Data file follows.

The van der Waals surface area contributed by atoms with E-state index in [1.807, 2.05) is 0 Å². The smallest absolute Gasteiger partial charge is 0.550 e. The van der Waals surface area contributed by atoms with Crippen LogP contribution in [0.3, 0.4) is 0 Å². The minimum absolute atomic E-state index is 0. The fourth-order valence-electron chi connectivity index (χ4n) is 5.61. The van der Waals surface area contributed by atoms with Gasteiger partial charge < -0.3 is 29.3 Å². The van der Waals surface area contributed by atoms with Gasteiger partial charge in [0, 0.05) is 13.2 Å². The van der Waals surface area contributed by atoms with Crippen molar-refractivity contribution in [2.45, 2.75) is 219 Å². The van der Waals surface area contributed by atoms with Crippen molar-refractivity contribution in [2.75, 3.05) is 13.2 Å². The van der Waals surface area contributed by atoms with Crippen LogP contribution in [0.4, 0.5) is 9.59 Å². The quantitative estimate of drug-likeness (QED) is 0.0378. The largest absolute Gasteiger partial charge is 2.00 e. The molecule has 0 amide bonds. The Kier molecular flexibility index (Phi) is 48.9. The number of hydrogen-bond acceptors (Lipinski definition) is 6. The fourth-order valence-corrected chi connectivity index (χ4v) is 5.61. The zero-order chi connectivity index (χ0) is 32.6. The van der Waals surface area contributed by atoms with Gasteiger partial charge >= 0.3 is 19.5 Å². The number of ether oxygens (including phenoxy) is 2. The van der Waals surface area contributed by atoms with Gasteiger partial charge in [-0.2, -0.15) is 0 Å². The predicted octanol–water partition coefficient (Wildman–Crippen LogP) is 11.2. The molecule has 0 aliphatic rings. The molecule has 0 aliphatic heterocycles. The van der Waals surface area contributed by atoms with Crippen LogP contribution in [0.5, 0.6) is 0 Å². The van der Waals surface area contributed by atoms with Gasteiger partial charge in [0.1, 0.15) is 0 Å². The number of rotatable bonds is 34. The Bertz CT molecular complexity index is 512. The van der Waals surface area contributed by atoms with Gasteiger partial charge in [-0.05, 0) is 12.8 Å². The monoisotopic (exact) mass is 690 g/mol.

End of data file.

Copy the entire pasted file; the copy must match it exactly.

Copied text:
The van der Waals surface area contributed by atoms with E-state index in [1.807, 2.05) is 0 Å². The smallest absolute Gasteiger partial charge is 0.550 e. The van der Waals surface area contributed by atoms with Crippen LogP contribution in [0.3, 0.4) is 0 Å². The minimum absolute atomic E-state index is 0. The fourth-order valence-electron chi connectivity index (χ4n) is 5.61. The van der Waals surface area contributed by atoms with Gasteiger partial charge < -0.3 is 29.3 Å². The van der Waals surface area contributed by atoms with Gasteiger partial charge in [0, 0.05) is 13.2 Å². The van der Waals surface area contributed by atoms with Crippen molar-refractivity contribution in [2.45, 2.75) is 219 Å². The van der Waals surface area contributed by atoms with Crippen molar-refractivity contribution in [2.75, 3.05) is 13.2 Å². The van der Waals surface area contributed by atoms with Crippen LogP contribution in [0.4, 0.5) is 9.59 Å². The quantitative estimate of drug-likeness (QED) is 0.0378. The largest absolute Gasteiger partial charge is 2.00 e. The molecule has 0 amide bonds. The Kier molecular flexibility index (Phi) is 48.9. The number of hydrogen-bond acceptors (Lipinski definition) is 6. The fourth-order valence-corrected chi connectivity index (χ4v) is 5.61. The zero-order chi connectivity index (χ0) is 32.6. The van der Waals surface area contributed by atoms with Gasteiger partial charge >= 0.3 is 19.5 Å². The number of ether oxygens (including phenoxy) is 2. The van der Waals surface area contributed by atoms with Gasteiger partial charge in [-0.2, -0.15) is 0 Å². The predicted octanol–water partition coefficient (Wildman–Crippen LogP) is 11.2. The molecule has 0 aliphatic rings. The molecule has 0 aliphatic heterocycles. The van der Waals surface area contributed by atoms with Crippen LogP contribution in [0.5, 0.6) is 0 Å². The van der Waals surface area contributed by atoms with Gasteiger partial charge in [0.1, 0.15) is 0 Å². The number of rotatable bonds is 34. The Bertz CT molecular complexity index is 512. The van der Waals surface area contributed by atoms with Gasteiger partial charge in [-0.05, 0) is 12.8 Å². The monoisotopic (exact) mass is 690 g/mol.